Junior Samantha Mann was elated when she received the presale code for Taylor Swift’s Eras Tour concert tickets through her email. She geared up for fateful Tuesday morning in the middle of November only to find that there was a delay from the website crash. When the afternoon finally rolled around, Mann logged onto Ticketmaster, holding her breath as she clicked the button to get in the queue.
Seconds passed, then minutes, until she eventually realized she had been sitting there for three hours, painstakingly waiting for her place in line to move up by a couple thousand people.
“Once I finally got into the ticket purchasing page, everytime I tried to click on a ticket, it notified me that someone else had already bought it,” Mann said. “Finding out that there were no more tickets left was the most frustrating and disappointing part after the wait.”
Taylor Swift returned to the center stage with a bang as she released her new album “Midnights”in late October and subsequently announced her first world tour in nearly five years, with the last one being the Reputation Tour in 2018.
Starting in March, the U.S. leg of the Eras Tour will span 20 cities, with international dates to be announced shortly. In November, several presale opportunities opened across different platforms like SeatGeek and Capital One, allowing fans to enter a lottery-style drawing to purchase tickets early.
Mann said she was excited for Swift to go on tour because of her love for the artist’s music and the anticipation that has built up over the past years, with re-releases and new tracks.
“Hopefully, we can still find decent resale prices,” Mann said. “I understand that it has always been a struggle with a platform like Ticketmaster but I’m not giving up yet.”
According to Ticketmaster, the ticket-selling site serving as the official selling partner for the Tour and the platform in charge of the biggest Eras Tour presale event, there was an overwhelming demand for tickets.
Biology and chemistry teacher Mary Haddad participated in the Capital One presale, where any cardholder can queue for the tickets in a separate presale. Haddad said she is a fan of Swift’s music and how her concerts can bring people together.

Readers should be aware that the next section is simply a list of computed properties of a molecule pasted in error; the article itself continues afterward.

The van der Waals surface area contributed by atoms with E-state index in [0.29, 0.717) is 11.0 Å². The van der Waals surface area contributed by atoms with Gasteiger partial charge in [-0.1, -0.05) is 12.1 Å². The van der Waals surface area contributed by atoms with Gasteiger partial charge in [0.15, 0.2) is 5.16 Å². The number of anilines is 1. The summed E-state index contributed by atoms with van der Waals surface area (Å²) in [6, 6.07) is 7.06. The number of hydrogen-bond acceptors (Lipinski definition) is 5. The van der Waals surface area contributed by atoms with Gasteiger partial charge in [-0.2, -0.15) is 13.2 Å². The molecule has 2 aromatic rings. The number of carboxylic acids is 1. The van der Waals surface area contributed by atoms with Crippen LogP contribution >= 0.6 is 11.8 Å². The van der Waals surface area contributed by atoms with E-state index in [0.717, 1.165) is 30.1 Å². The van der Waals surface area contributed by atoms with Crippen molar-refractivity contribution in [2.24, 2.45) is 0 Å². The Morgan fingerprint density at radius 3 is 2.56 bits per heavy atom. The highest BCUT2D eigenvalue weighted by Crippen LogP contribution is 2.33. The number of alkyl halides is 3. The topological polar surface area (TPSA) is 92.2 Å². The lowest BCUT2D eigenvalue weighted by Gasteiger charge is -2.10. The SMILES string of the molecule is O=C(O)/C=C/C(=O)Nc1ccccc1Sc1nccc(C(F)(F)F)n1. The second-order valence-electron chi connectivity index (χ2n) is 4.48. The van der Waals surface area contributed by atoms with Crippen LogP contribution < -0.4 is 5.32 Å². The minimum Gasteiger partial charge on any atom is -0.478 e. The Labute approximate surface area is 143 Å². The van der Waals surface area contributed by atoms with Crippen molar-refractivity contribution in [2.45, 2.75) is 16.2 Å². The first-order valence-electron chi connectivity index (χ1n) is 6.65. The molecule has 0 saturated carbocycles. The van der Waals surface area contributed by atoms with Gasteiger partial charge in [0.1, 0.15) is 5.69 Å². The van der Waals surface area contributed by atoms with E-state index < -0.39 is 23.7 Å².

“I think Swift is good at storytelling and her songs are well written –– if you’re listening to the words, you can kind of understand what it is that she must have felt throughout her (experiences),” Haddad said. “I was planning on visiting my best friend, who I never (get to) see since she lives in Seattle, to watch the show together in the summer.”
Citing difficulties with their online systems, Ticketmaster said the website crashed a couple minutes after the original presale time as 14 million people simultaneously rushed to secure their tickets. As a result, Ticketmaster had to delay the Verified Fan Presale Event by five hours and cancel the general ticket sale which was originally scheduled for Nov. 18.
Haddad said purchasing tickets was not a fair process to fans.
“All fans should be able to go to the stadium that’s closest to them if they can afford the tickets, and they should not have to buy a resale ticket,” Haddad said.
A long-time supporter of Swift, sophomore Aria Shah said she has been waiting for the singer to go on tour for the past couple of years. Shah purchased the tickets for the tour using her presale code, and although the seats were not her first choice, she is excited about the tour.
“Honestly, I’m just glad I was able to get tickets when some people could not even get out of line, and I can’t wait to see her incredible stage presence paired with her choreography,” Shah said. “I also think the whole concept of an Eras Tour is so cool because I’ve grown up with her music, so it’ll be like my whole childhood is coming back in one night.”